[158 NJSuper Page 207]

knowingly and willfully fails to provide or post any notice, * * * information or statement required by this act shall be liable for a penalty of not more than $100 for each offense."

We are satisfied that the challenged provision of N.J.A.C. 5:30-16.6(a)(3) is within the ambit of the authority conferred on the Director, in view of the purpose and provisions of the act, as well as its legislative history. It is reasonably designed to facilitate the administration of the act and to encourage its enforcement by tenants by providing another means of notifying them of the right to a rebate. It constitutes a relatively innocuous but effective method of alerting a tenant to check as to whether his landlord has received a property tax rebate in order to discover whether he is entitled to a share thereof. Thus, the challenged regulation is within the fair contemplation of the act and represents an incidental power afforded the Director necessary to effectuate fully the legislative intent. See New Jersey Guild of Hearing Aid Dispensers v. Long , 75 N.J. 544 (1978).

We note that although the 1976 statute failed to provide for any notice from the owner to the tenant of the right to a tax rebate, the Statement annexed to S 1546, which became the 1976 statute, states that "[n]otice of the tax rebate would have to be given to each tenant and a local enforcement agency, and be posted on the rental premises." The failure to include any such provision in the 1976 statute was an obvious inadvertent error. The omission was corrected in the 1977 statute, which provides for the posting of such a notice. As we have indicated, the regulation's additional requirement of notice of the availability of the rebate in any advertisement for rental units is a reasonable exercise of the Director's authority under the act.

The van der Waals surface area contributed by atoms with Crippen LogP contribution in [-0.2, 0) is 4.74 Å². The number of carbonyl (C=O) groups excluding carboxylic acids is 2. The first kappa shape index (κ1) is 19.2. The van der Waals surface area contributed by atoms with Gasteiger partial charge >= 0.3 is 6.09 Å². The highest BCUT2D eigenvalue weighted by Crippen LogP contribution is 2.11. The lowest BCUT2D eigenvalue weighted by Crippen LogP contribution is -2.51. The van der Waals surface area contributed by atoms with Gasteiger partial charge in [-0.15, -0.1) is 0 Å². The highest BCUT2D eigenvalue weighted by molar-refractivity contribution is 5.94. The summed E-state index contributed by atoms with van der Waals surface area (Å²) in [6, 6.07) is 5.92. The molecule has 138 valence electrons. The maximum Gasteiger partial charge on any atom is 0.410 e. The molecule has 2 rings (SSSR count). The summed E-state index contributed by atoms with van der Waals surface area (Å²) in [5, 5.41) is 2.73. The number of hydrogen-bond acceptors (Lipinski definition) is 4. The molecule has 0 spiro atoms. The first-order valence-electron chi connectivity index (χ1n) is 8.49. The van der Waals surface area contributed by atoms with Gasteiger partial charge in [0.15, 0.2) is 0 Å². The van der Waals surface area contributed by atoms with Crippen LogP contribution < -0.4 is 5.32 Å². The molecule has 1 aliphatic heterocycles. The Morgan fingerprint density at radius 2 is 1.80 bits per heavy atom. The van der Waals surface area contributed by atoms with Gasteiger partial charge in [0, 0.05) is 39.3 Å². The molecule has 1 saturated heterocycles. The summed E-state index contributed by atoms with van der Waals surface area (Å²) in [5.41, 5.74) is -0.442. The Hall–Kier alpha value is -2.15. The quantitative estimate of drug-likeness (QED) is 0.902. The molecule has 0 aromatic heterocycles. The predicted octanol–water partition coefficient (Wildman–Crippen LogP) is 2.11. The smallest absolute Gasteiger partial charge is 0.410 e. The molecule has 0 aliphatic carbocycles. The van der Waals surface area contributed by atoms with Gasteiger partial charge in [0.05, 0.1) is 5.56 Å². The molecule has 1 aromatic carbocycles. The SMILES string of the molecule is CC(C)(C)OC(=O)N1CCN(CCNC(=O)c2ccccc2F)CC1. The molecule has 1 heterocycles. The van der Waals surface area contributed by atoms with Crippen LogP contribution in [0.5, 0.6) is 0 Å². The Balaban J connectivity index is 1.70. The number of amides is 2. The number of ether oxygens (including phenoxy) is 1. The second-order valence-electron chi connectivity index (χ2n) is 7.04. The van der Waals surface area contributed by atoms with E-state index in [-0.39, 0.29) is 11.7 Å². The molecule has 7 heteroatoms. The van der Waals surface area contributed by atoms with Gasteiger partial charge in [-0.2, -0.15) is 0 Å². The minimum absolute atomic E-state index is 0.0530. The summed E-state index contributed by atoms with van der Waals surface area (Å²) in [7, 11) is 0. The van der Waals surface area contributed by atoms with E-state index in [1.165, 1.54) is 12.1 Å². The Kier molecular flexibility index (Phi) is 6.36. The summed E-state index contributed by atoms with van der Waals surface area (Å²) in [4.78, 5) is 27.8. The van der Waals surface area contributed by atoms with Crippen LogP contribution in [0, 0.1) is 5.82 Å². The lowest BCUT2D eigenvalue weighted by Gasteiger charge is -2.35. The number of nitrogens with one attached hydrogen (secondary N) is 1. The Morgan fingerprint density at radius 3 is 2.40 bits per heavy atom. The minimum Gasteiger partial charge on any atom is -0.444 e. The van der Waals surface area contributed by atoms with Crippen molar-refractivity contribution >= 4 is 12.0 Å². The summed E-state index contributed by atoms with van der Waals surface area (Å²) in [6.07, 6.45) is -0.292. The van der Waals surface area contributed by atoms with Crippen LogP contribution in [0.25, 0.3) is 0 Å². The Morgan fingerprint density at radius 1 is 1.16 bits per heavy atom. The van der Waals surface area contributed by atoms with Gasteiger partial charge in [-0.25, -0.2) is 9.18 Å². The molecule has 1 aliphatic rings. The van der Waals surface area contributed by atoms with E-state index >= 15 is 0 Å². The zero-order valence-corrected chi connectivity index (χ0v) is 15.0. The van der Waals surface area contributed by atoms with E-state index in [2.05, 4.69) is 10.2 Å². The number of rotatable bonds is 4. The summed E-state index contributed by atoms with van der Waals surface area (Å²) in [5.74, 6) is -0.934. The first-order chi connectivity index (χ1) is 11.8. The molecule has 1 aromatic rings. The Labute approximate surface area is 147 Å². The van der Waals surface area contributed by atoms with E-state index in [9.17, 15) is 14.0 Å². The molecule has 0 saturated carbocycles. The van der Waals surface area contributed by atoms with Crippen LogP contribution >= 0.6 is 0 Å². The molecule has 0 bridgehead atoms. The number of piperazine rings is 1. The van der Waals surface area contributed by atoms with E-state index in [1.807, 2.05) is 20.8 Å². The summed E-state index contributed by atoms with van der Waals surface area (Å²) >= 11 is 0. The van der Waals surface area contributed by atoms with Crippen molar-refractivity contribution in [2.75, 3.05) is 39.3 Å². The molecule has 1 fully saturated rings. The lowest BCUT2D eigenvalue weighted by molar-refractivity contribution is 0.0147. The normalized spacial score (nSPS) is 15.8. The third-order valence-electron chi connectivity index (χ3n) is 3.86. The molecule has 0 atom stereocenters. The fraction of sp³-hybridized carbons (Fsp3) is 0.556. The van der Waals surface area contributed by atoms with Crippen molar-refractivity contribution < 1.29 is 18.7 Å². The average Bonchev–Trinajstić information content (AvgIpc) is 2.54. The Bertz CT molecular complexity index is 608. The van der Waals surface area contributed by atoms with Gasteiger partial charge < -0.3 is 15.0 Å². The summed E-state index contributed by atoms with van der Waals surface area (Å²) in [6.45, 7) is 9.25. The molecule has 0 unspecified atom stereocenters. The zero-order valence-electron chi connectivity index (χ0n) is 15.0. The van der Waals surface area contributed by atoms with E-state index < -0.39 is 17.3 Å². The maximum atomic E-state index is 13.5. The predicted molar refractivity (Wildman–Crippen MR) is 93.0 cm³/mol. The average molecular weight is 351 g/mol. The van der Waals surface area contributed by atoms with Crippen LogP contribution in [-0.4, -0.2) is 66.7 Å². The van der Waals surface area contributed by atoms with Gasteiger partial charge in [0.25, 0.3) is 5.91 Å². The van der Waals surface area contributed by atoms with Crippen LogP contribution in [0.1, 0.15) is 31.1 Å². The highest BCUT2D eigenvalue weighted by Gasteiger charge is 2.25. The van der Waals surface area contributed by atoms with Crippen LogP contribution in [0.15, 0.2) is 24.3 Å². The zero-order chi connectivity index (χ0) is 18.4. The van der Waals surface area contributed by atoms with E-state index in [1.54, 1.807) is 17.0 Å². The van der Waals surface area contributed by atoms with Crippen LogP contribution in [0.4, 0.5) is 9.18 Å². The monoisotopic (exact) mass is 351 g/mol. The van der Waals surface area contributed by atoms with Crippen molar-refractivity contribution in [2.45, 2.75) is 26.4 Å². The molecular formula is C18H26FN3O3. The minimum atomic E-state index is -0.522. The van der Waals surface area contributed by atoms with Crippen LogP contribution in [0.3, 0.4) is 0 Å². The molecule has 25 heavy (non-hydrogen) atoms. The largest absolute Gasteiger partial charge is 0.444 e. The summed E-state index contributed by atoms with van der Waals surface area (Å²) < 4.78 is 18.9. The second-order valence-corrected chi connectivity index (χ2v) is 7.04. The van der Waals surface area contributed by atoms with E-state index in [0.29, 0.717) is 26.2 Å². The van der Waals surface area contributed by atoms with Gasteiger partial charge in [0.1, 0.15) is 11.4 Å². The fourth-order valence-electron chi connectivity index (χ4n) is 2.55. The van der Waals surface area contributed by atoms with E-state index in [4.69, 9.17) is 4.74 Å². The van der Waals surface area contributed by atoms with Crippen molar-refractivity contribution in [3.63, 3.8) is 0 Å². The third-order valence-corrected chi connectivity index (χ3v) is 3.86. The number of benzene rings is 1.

However, we go no further than to hold that the present regulation relating to advertising is valid. Since that regulation is proper, a knowing and willful violation thereof would result in the penalty provided by N.J.S.A. 54:4-6.12 and N.J.A.C. 5:30-16.8(b).

[158 NJSuper Page 208]

Plaintiff also contends that the regulation relating to advertising is an illegal limitation of commercial speech under the First Amendment, relying on Virginia Pharmacy Bd. v. Virginia Consumer Council , 425 U.S. 748, 96 S. Ct. 1817, 48 L. Ed. 2d 346 (1976), and Bates v. State Bar of Arizona , 433 U.S. 350, 97 S. Ct. 2691, 53 L. Ed. 2d 810 (1977). This contention is without merit. The regulation challenged here is designed to disseminate information, not to suppress it. Moreover, such dissemination is in furtherance of the purpose of a reasonable state interest and goal. See Pittsburgh Dress Co. v. Human Relations Comm'r , 413 U.S. 376, 93 S. Ct. 2553, 37 L. Ed. 2d 669 (1973), reh. den. 414 U.S. 881, 94 S. Ct. 30, 38 L. Ed. 2d 128 (1973). See also, New Jersey Guild of Hearing Aid Dispensers v. Long, supra 75 N.J. at 554.

The challenged regulations are valid.